37.5% students have no experience in this area, and only 3% tested their knowledge and ideas in
competitions. The situation was even worse before the course, with 45.1% of students without any
interests or attempt to deal with environmentally challenging and climate sensitive topics.
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QN No.10. Are you familiar with the various aspects of climate change adaptation? How did
you obtain this knowledge? (Figure 14).
Figure 14. The comparison of answers to Question 10, obtained before and after the course (the
structure is given in %).
This question gives an insight into the relationship between experiential knowledge (via
practice) and ex-cathedra learning method (via theory). It is interesting to notice that the
importance of the experiential knowledge increased from 37.2% to 69.97% which could be
explained by the organization of the work at the course, as well as by the content of lectures which
presented a number of up-to-date professional and theoretical information.
QN No.11. How do you decide about the solutions to the climate-sensitive problems? Please
choose the option used in your own projects (Figure 15).
Figure 15. The comparison of answers to Question 11, obtained before and after the course (the
structure is given in %).
The aim here was to relate the experiential knowledge (observing and analyzing the site and
good practice) with the ability to solve climate sensitive spatial problems intuitively, via creative
solutions determined by local background. Having in mind the selected methods of education (PBL,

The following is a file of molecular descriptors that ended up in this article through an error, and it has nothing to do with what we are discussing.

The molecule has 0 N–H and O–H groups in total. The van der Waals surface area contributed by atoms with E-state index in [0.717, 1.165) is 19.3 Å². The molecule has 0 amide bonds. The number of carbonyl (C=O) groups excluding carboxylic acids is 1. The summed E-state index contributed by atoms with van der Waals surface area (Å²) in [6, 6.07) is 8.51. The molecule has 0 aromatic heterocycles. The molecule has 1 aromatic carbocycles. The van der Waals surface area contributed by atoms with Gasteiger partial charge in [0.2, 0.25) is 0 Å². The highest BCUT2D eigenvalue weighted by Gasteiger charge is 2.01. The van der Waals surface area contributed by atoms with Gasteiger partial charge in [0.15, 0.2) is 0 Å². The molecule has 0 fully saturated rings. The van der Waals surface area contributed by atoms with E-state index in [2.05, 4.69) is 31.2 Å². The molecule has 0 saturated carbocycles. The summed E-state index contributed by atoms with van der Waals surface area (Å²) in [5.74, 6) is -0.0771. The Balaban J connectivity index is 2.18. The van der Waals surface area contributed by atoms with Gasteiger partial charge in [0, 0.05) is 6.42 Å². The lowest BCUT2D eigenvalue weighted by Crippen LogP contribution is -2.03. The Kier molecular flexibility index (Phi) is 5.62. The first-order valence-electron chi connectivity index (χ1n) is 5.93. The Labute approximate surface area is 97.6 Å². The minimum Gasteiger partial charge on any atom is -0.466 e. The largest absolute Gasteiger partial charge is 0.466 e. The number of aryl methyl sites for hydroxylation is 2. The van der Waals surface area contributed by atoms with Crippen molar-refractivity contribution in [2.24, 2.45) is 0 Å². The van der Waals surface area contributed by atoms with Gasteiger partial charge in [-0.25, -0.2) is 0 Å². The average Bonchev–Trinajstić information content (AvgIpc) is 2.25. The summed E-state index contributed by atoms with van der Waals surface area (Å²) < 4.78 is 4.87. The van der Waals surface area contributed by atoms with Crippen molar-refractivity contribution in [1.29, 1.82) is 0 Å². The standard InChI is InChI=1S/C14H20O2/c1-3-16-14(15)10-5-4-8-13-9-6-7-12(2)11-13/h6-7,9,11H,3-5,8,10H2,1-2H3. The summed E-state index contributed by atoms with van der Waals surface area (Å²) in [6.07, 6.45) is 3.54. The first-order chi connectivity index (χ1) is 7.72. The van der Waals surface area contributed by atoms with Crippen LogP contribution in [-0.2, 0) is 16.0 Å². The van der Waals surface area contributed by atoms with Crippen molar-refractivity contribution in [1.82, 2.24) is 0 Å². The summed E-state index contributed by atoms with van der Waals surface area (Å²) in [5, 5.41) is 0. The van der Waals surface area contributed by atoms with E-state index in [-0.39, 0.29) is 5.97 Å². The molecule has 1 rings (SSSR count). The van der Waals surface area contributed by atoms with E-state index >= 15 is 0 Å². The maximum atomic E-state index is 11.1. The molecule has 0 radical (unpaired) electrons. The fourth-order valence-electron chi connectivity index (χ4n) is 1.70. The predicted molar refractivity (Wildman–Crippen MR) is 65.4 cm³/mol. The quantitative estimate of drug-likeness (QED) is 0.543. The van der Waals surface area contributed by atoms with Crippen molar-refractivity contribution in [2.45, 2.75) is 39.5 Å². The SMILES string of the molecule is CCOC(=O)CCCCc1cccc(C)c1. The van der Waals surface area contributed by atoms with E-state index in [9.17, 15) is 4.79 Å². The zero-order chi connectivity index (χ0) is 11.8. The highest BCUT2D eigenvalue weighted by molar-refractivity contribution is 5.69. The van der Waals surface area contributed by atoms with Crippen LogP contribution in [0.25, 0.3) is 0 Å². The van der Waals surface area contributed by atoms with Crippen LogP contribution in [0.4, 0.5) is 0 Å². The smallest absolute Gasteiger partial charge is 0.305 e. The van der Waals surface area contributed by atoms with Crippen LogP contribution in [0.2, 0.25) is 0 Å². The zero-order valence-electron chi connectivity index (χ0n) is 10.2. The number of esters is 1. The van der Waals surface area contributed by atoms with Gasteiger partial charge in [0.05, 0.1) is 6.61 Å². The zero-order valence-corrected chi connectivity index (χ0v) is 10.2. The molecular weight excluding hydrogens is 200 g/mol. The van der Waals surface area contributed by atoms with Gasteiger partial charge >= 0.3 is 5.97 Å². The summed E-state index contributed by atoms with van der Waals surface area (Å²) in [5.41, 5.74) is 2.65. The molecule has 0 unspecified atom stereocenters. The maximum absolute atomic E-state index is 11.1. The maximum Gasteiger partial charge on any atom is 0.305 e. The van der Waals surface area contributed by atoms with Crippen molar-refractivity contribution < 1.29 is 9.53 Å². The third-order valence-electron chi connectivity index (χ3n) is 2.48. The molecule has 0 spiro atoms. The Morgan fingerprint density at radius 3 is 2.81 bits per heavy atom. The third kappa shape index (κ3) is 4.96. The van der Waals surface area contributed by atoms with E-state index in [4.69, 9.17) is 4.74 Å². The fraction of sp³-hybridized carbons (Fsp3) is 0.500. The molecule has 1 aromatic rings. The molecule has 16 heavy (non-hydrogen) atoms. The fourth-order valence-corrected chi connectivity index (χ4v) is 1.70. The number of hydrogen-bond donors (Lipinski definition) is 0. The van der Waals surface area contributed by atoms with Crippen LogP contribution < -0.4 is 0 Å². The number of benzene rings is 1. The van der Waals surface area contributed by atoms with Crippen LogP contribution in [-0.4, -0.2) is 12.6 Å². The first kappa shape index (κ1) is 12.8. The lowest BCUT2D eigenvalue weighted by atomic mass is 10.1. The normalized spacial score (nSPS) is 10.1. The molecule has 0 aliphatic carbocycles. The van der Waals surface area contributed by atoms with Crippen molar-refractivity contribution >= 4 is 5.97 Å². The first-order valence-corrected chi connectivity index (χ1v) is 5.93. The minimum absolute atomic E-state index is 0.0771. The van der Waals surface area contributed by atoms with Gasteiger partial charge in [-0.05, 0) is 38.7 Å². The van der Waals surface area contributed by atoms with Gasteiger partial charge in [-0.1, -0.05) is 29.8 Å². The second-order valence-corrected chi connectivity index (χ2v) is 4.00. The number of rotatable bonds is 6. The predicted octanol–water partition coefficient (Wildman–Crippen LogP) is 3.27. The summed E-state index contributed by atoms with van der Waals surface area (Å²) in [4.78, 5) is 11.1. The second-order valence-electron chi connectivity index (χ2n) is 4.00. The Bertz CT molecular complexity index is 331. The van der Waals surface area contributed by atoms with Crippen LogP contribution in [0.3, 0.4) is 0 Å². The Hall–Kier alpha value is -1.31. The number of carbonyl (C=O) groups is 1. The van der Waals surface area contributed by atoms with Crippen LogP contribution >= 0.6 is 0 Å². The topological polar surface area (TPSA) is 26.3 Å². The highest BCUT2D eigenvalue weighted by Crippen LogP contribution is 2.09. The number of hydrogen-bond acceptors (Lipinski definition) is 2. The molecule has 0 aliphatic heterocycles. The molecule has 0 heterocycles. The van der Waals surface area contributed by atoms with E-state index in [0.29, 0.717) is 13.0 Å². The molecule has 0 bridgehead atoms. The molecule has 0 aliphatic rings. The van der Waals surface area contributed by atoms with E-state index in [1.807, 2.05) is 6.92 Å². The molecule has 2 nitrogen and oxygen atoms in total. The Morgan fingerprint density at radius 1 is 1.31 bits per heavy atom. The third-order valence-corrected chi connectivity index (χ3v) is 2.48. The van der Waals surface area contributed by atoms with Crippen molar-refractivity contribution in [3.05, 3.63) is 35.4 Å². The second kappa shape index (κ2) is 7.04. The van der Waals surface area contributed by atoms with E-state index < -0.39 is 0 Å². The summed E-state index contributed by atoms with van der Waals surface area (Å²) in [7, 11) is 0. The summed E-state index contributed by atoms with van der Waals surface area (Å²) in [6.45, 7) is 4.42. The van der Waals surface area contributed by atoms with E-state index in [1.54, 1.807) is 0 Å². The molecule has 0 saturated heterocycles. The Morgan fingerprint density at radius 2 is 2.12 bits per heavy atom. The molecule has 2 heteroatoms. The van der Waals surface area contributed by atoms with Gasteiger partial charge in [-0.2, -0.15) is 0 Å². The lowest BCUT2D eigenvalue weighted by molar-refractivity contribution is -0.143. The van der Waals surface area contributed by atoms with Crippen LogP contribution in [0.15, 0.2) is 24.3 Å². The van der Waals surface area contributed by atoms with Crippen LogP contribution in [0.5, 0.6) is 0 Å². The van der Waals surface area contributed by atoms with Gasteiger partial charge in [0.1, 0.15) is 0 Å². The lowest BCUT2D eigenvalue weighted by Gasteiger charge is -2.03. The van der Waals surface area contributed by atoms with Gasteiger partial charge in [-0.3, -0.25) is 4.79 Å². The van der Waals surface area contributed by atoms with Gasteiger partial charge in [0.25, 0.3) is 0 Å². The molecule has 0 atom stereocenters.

tacit knowledge), the largest share of respondents (34.5% before and 52.5% after the course) claimed
they selected solutions following the criteria formulated by themselves. This result could be seen as
an effect generated by the applied teaching/learning method during the course which stressed the
importance of site-specific conditions. Approximately one fifth of students used the intuitive
approach, while a significant share of respondents relied on the analogy with previous experiences
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(decrease from 23.3% to 12.5%). Meanwhile, 15.5% of students used the template, i.e., the ex-
cathedra pre-formulated professional criteria (23.3% before the course).
QN No.12. When do you think that climate change will begin to affect life patterns in Serbia?
Figure 16. The comparison of answers to Question 12, obtained before and after the course (the
structure is given in %).
The most of the students showed they were informed and conscious about climate change